As the Supreme Court prepares to hear arguments surrounding President Obama’s executive orders on immigration, known as expanded DACA (DACA+) and DAPA, Define American will be sharing the stories of undocumented immigrants who would either be able to seek temporary deportation relief under one of the two programs currently frozen by the court system, and those who are afforded the same protections under DACA. Deferred Action for Childhood Arrivals (DACA) allows undocumented immigrants who were brought to the U.S. as children limited benefits including temporary deportation relief and work authorization. Deferred Action for Parents of Americans (DAPA) grants the same benefits to the parents of U.S. citizens. Neither are a pathway to citizenship. The Supreme Court will hold a hearing on DACA+ and DAPA on April 18, with a decision expected sometime in June. With a lack of action in Congress, the executive orders are currently the only national immigration efforts in motion.
Dan-el Padilla Peralta, 31
Born in Santo Domingo, Dominican Republic, Dan-el Padilla Peralta came to the United States with his family at the age of four. After overstaying their visas and falling out of legal immigration status, he and his family lived in poverty and spent a year in New York City’s shelter system. With the support of mentors, he was admitted to Collegiate, a private all-boys’ school on Manhattan’s Upper West Side, from which he graduated cum laude in 2002. He received his AB in Classics summa cum laude from Princeton University, where he was chosen salutatorian of the class of 2006; his MPhil in Greek and Roman History (Classics) from the University of Oxford; and his PhD in Classics from Stanford University. He is currently a Mellon Research Fellow and Lecturer in Classics at Columbia University. In the summer of 2016, he will be returning to Princeton as an assistant professor in Classics. His newly published memoir Undocumented (Penguin Press, 2015) recounts his coming of age as an undocumented immigrant in the many communities he came to call home. A historian of Roman culture, Dr. Padilla has written on ceramics as evidence for pilgrimage in mid-republican Rome and is now plugging away at a monograph on the religious world of the Roman Republic (under contract with Princeton University Press). His writings on ancient immigrants and contemporary politics have appeared in Eidolon and Newsweek. Projects currently gestating include a co-edited volume on appropriation in Roman culture, two article-length explorations of classical reception in the 19th and 20th-century Hispanic Caribbean and a study of forms of citizenship ancient and modern.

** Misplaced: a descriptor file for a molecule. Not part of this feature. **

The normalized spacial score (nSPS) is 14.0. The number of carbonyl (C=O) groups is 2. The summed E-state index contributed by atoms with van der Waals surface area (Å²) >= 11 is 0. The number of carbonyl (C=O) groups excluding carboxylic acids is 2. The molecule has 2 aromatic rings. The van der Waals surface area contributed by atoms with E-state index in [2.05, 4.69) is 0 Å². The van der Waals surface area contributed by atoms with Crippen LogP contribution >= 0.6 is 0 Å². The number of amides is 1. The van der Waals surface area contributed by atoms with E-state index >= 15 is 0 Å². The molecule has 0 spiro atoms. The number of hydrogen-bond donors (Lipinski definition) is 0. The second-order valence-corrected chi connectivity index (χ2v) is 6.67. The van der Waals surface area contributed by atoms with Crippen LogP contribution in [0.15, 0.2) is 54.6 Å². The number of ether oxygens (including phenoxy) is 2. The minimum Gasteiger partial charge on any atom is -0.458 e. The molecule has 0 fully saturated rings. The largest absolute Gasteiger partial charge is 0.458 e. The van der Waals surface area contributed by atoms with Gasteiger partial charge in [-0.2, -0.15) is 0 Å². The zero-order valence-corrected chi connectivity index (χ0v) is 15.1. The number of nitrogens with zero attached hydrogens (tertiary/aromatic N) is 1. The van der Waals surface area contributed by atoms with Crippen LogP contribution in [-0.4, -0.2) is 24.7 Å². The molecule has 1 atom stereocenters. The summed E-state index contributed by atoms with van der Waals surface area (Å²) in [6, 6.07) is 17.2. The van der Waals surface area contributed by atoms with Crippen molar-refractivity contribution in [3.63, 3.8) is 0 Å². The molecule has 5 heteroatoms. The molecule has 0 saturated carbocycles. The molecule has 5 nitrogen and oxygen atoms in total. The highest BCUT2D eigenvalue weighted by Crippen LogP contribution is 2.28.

What would a decision in favor of DACA+/DAPA mean for your life?
It would mean that my family’s struggle—and the struggles of so many other undocumented families—will not have been in vain. My family was lucky to secure status; so many other families have not had that good fortune and would stand to benefit immensely from a decision in favor of DACA+/DAPA.
What do you want other Americans to know about what’s it’s like to be undocumented in the U.S.?
That the experience of being undocumented revolves around the same question that W.E.B. Du Bois poses in the opening chapter of The Souls of Black Folk: “How does it feel to be a problem?” When you’re undocumented, the inner torment comes not only from the constant threat of deportation, or the frustration of being denied opportunities for employment and schooling; what rankles is the feeling (and reality) of disenfranchisement.
What is the first thing you’d do if you received deferred action or citizenship?
If I received citizenship, the first thing I’d do—after celebrating—is enter every local, state and federal election in which I can participate into my personal calendar.